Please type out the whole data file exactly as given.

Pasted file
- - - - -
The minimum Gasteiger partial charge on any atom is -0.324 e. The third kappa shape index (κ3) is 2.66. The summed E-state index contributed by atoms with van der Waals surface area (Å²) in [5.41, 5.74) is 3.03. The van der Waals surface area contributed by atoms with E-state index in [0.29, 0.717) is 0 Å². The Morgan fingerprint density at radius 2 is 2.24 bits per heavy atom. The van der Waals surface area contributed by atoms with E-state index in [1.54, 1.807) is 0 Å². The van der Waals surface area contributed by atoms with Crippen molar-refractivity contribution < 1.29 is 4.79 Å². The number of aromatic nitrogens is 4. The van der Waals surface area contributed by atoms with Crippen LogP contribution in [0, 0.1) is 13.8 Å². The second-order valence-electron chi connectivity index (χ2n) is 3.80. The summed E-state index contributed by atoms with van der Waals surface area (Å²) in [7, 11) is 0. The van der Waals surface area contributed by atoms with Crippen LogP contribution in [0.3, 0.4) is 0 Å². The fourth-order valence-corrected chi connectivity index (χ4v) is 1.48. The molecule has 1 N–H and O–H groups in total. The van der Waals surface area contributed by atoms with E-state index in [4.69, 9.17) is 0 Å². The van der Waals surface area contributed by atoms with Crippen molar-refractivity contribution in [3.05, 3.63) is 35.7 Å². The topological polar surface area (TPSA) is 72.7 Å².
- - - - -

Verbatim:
The minimum Gasteiger partial charge on any atom is -0.324 e. The third kappa shape index (κ3) is 2.66. The summed E-state index contributed by atoms with van der Waals surface area (Å²) in [5.41, 5.74) is 3.03. The van der Waals surface area contributed by atoms with E-state index in [0.29, 0.717) is 0 Å². The Morgan fingerprint density at radius 2 is 2.24 bits per heavy atom. The van der Waals surface area contributed by atoms with E-state index in [1.54, 1.807) is 0 Å². The van der Waals surface area contributed by atoms with Crippen molar-refractivity contribution < 1.29 is 4.79 Å². The number of aromatic nitrogens is 4. The van der Waals surface area contributed by atoms with Crippen LogP contribution in [0, 0.1) is 13.8 Å². The second-order valence-electron chi connectivity index (χ2n) is 3.80. The summed E-state index contributed by atoms with van der Waals surface area (Å²) in [7, 11) is 0. The van der Waals surface area contributed by atoms with Crippen LogP contribution in [0.3, 0.4) is 0 Å². The fourth-order valence-corrected chi connectivity index (χ4v) is 1.48. The molecule has 1 N–H and O–H groups in total. The van der Waals surface area contributed by atoms with E-state index in [4.69, 9.17) is 0 Å². The van der Waals surface area contributed by atoms with Crippen molar-refractivity contribution in [3.05, 3.63) is 35.7 Å². The topological polar surface area (TPSA) is 72.7 Å².